- Key Differentiator I – The first feature that significantly improved the concept of rules engines stems from the recognition that similar to the field of data architecture, rules can take on a ‘conceptual’, ‘logical’, and ‘physical’ form, and that there is business value in doing so.
Within this approach, conceptual rules are developed by the business and represent internal compliance and external regulatory rules from various jurisdictions. As examples, a conceptual rule could be an important section quoted word by word from the Gramm-Leach-Bliley Act (GLBA) by legal, or they could represent the data quality issues identified by various stakeholders of the enterprise using business terminology.
Logical rules in turn, developed by business analysts, associate logical rules with their associated conceptual rule utilizing a carefully developed taxonomy. For example, a logical rule states the related application(s), their data structures, and the business capabilities that are in scope.
The physical rules, coded by IT developers, associate the physical rules with their associated logical rule. For example, a physical rule is the specific database query that searches for a condition to be found in the data with its corresponding procedural statements, which may place a transaction on hold and notifying compliance. In contrast, the only component that exists today in rules engines is the physical rules without association to higher level concepts.
This first differentiator provides an easy method by which various physical rules can be traced back to the logical and conceptual rules that they are related to so as to easily identify rules that are impacted when changes occur to internal audit rules, external regulatory rules of the various jurisdictions, or data quality issues that stakeholders in the business are attempting to address.
Even more significant is the fact that this first differentiator requires a carefully developed taxonomy to manage the conceptual, logical and physical rules, including the taxonomy of their associated business capabilities, stakeholders, processes, and data. It is through the careful management of taxonomy and conceptual, logical and physical levels that avoids the confusion and complexity that result when these aspects go unmanaged.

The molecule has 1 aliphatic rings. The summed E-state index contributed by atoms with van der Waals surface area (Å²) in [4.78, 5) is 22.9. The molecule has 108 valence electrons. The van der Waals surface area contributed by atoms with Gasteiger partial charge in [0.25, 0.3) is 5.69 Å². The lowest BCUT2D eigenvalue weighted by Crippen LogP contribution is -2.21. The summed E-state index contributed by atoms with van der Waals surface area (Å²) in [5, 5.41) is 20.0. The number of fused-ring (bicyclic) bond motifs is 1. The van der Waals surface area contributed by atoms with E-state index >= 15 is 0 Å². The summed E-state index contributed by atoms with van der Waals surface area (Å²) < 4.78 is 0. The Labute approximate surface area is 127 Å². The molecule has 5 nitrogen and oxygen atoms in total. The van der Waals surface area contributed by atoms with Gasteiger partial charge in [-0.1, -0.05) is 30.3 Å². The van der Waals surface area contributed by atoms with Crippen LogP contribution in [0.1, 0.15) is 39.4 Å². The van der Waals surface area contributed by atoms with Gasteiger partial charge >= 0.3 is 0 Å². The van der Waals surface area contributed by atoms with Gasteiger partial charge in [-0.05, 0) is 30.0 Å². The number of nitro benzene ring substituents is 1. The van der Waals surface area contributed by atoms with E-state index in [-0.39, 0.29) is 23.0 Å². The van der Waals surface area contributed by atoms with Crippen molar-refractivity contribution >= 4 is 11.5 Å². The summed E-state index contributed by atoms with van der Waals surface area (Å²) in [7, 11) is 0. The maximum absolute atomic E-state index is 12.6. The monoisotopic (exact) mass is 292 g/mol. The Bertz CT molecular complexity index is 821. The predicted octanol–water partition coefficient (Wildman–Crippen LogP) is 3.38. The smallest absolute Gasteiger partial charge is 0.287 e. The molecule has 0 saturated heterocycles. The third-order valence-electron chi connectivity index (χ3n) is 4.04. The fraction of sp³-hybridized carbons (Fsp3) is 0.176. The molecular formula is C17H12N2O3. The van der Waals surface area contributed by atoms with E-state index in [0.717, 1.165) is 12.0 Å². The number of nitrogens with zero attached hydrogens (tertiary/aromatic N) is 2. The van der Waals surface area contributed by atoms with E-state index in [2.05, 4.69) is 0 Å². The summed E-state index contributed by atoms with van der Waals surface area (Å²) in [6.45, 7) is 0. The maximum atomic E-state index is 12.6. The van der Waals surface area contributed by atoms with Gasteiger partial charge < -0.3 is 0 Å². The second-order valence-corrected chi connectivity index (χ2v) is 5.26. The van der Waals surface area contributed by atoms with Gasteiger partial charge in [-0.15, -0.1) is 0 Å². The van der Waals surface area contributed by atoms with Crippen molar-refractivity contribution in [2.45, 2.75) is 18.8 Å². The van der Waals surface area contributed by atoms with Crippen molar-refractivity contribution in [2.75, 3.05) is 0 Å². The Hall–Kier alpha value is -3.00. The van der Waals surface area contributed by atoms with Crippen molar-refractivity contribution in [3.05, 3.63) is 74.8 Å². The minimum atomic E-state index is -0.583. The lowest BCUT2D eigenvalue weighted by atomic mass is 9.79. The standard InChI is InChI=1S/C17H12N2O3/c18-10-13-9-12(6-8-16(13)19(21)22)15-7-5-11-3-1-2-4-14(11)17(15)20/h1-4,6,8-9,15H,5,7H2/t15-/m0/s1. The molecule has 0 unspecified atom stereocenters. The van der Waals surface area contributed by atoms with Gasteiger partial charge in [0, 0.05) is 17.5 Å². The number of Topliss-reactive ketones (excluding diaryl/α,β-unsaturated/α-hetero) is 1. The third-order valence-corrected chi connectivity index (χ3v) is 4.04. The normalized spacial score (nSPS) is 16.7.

- Key Differentiator II – This next feature follows closely when it is recognized that many of the internal audit and external regulatory rules of various jurisdictions are reusable among businesses of the same industry, making the conceptual rules reusable. Furthermore, given the circumstance that many businesses rent or buy the same software applications within a given business vertical, both the logical rules developed by business analysts and the physical rules implemented by IT developers also become reusable.
As such, there may be a market for conceptual, logical and physical rules among businesses within a particular vertical, particularly when they have deployed the same third party applications.
Therefore the opportunity to reduce time to market and development cost exists when conceptual or conceptual, logical and physical rules may be reused or leased within a given business vertical, which can occur well in advance of application vendors releasing product enhancements of applications they maintain – not to mention business testing and deployment that new application versions must undergo before they may be placed into production for use by business.
- Key Differentiator III – Perhaps most important is the third feature. When it is recognized that rules engines provide a low cost and rapid alternative to application maintenance, businesses will be better able to manage their use of capital in a more competitive way when certain types of requirements are involved.